This paper presents a monolithically integrated broadband lumped-element Wilkinson power divider centered at 20 GHz, which was designed and fabricated to uniformly distribute power to arrays of Josephson junctions (JJs) for superconducting voltage standards. This solution achieves a fourfold decrease in chip area, and a twofold increase in bandwidth (BW) when compared to the previous narrowband distributed circuit. A single Wilkinson divider demonstrates 0.4-dB maximum insertion loss (IL), a 10-dB match BW of 10-24.5 GHz, and a 10-dB isolation BW of 13-30 GHz. A 16-way four-level binary Wilkinson power divider network is characterized in a divider/attenuator/combiner back-to-back measurement configuration with a 10-dB match BW of 10-25 GHz. In the 15-22-GHz band of interest, the maximum IL for the 16-way divider network is 0.5 dB, with an average of 0.2 dB. The amplitude balance of the divider at 15, 19, and 22 GHz is measured to be plusmn1.0 dB utilizing 16 arrays of 15 600 JJs as on-chip power detectors. View full abstract»

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  • Optimum Design of Wideband Compensated and Uncompensated Marchand Baluns With Step Transformers

    Page(s): 2064 - 2071
    Save to Project icon | Request Permissions | Click to expandQuick Abstract | PDF file iconPDF (844 KB) |  | HTML iconHTML  

    This paper presents a design approach for wideband compensated and uncompensated Marchand baluns with stepped-impedance transformers. In order to obtain an equal-ripple bandpass response, conventional Chebyshev polynomials are modified to compensate the effect of the transfer function's dc poles. Unlike the available microwave filter design approaches, which usually require redundant elements, this approach leads to an optimum design by using the minimum number of equal length transmission line elements. Based on this design approach, both compensated and uncompensated Marchand baluns are studied. It is found that increasing difficulty arises when implementing a large bandwidth balun using the widely adopted compensated balun structure. Hence, the uncompensated balun structure becomes a better choice. To validate the proposed design approach, an uncompensated balun is designed on a standard two-sided printed circuit board. The measured results indicate that a return loss greater than 20 dB can be observed from 1 to 7.5 GHz. The phase imbalance is less than 4deg and the amplitude is less than 0.5 dB from dc to 7.2 GHz. View full abstract»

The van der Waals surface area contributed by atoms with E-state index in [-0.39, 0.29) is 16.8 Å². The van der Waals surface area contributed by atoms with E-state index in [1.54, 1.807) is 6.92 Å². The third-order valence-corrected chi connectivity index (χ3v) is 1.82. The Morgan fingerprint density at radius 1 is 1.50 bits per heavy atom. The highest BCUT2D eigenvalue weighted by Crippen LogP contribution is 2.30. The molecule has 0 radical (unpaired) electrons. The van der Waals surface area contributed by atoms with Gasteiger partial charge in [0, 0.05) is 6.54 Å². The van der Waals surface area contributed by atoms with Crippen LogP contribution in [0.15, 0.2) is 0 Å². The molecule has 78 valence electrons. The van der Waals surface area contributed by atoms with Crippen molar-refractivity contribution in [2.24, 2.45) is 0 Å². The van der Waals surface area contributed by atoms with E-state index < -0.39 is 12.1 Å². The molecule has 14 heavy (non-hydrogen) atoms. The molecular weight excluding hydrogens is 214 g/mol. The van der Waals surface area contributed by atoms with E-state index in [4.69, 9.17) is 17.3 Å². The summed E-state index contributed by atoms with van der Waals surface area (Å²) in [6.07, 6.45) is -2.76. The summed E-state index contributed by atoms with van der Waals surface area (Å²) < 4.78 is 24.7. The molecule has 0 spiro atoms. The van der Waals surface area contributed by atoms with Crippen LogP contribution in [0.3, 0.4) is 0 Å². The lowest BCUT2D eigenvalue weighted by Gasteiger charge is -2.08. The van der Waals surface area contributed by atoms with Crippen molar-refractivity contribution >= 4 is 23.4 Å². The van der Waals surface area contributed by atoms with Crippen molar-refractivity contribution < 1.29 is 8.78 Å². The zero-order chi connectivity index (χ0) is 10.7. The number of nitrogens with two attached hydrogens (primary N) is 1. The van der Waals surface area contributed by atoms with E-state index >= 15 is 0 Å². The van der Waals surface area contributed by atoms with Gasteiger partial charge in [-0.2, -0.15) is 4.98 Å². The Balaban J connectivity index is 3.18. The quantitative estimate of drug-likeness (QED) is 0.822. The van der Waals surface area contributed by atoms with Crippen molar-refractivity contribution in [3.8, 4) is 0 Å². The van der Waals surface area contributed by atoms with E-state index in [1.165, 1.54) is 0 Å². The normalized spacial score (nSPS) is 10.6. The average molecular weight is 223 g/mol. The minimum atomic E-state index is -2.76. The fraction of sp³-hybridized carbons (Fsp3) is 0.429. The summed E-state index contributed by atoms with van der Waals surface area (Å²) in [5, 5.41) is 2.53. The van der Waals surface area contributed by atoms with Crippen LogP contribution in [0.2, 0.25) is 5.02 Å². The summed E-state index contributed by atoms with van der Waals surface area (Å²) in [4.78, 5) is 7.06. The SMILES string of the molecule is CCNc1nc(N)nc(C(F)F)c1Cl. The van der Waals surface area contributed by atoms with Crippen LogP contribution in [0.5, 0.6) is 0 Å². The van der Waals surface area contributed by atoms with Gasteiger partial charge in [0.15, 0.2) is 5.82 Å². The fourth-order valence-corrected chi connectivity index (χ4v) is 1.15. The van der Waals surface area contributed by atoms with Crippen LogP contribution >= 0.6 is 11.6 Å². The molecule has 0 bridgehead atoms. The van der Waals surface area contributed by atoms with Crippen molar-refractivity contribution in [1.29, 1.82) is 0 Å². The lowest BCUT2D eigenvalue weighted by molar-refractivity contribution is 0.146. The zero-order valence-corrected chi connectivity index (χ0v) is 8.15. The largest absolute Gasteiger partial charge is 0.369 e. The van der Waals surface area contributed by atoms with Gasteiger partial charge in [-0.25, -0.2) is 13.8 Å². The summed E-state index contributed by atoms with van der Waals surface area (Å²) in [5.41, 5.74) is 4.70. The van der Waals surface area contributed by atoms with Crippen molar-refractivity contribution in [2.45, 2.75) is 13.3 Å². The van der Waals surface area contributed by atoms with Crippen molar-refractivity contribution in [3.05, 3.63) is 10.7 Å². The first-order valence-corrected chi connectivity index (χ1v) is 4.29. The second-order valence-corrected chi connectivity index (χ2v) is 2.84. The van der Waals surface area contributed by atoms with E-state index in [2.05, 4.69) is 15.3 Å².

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  • Physics-Based Via and Trace Models for Efficient Link Simulation on Multilayer Structures Up to 40 GHz

    Page(s): 2072 - 2083
    Save to Project icon | Request Permissions | Click to expandQuick Abstract | PDF file iconPDF (2301 KB) |  | HTML iconHTML  

    Analytical models for vias and traces are presented for simulation of multilayer interconnects at the package and printed circuit board levels. Vias are modeled using an analytical formulation for the parallel-plate impedance and capacitive elements, whereas the trace-via transitions are described by modal decomposition. It is shown that the models can be applied to efficiently simulate a wide range of structures. Different scenarios are analyzed including thru-hole and buried vias, power vias, and coupled traces routed into different layers. By virtue of the modal decomposition, the proposed method is general enough to handle structures with mixed reference planes. For the first time, these models have been validated against full-wave methods and measurements up to 40 GHz. An improvement on the computation speed of at least two orders of magnitude has been observed with respect to full-wave simulations. View full abstract»

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Aims & Scope

The IEEE Transactions on Microwave Theory and Techniques focuses on that part of engineering and theory associated with microwave/millimeter-wave components, devices, circuits, and systems involving the generation, modulation, demodulation, control, transmission, and detection of microwave signals. This includes scientific, technical, and industrial, activities. Microwave theory and techniques relates to electromagnetic waves usually in the frequency region between a few MHz and a THz; other spectral regions and wave types are included within the scope of the Society whenever basic microwave theory and techniques can yield useful results. Generally, this occurs in the theory of wave propagation in structures with dimensions comparable to a wavelength, and in the related techniques for analysis and design..

Full Aims & Scope

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Dominique.Schreurs@ieee.org

Editor-in-Chief
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jenshan@ieee.org